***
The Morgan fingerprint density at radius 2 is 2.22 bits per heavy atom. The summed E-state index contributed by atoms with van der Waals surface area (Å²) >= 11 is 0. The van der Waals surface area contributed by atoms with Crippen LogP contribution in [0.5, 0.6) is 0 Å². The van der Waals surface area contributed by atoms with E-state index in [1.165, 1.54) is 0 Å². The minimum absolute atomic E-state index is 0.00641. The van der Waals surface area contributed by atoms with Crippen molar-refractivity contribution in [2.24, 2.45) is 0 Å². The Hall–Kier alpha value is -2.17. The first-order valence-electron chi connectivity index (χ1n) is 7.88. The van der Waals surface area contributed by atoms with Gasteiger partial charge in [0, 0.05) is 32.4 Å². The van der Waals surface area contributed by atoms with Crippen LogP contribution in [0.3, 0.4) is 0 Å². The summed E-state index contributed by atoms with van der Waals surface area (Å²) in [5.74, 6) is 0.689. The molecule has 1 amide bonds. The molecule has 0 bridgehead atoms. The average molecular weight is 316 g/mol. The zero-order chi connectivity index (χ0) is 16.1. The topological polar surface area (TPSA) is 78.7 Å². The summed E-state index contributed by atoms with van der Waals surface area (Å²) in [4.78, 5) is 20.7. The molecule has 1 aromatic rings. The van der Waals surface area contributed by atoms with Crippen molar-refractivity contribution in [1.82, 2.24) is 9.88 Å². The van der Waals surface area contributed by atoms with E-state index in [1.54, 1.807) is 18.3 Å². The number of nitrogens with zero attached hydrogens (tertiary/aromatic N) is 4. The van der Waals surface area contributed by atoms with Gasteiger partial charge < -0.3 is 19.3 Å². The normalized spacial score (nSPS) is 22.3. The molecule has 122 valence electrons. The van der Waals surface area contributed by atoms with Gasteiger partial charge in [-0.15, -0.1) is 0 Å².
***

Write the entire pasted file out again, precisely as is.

The Morgan fingerprint density at radius 2 is 2.22 bits per heavy atom. The summed E-state index contributed by atoms with van der Waals surface area (Å²) >= 11 is 0. The van der Waals surface area contributed by atoms with Crippen LogP contribution in [0.5, 0.6) is 0 Å². The van der Waals surface area contributed by atoms with E-state index in [1.165, 1.54) is 0 Å². The minimum absolute atomic E-state index is 0.00641. The van der Waals surface area contributed by atoms with Crippen molar-refractivity contribution in [2.24, 2.45) is 0 Å². The Hall–Kier alpha value is -2.17. The first-order valence-electron chi connectivity index (χ1n) is 7.88. The van der Waals surface area contributed by atoms with Gasteiger partial charge in [0, 0.05) is 32.4 Å². The van der Waals surface area contributed by atoms with Crippen LogP contribution in [0.3, 0.4) is 0 Å². The summed E-state index contributed by atoms with van der Waals surface area (Å²) in [5.74, 6) is 0.689. The molecule has 1 amide bonds. The molecule has 0 bridgehead atoms. The average molecular weight is 316 g/mol. The zero-order chi connectivity index (χ0) is 16.1. The topological polar surface area (TPSA) is 78.7 Å². The summed E-state index contributed by atoms with van der Waals surface area (Å²) in [4.78, 5) is 20.7. The molecule has 1 aromatic rings. The van der Waals surface area contributed by atoms with Crippen molar-refractivity contribution in [1.82, 2.24) is 9.88 Å². The van der Waals surface area contributed by atoms with E-state index in [1.54, 1.807) is 18.3 Å². The number of nitrogens with zero attached hydrogens (tertiary/aromatic N) is 4. The van der Waals surface area contributed by atoms with Gasteiger partial charge < -0.3 is 19.3 Å². The normalized spacial score (nSPS) is 22.3. The molecule has 122 valence electrons. The van der Waals surface area contributed by atoms with Gasteiger partial charge in [-0.15, -0.1) is 0 Å².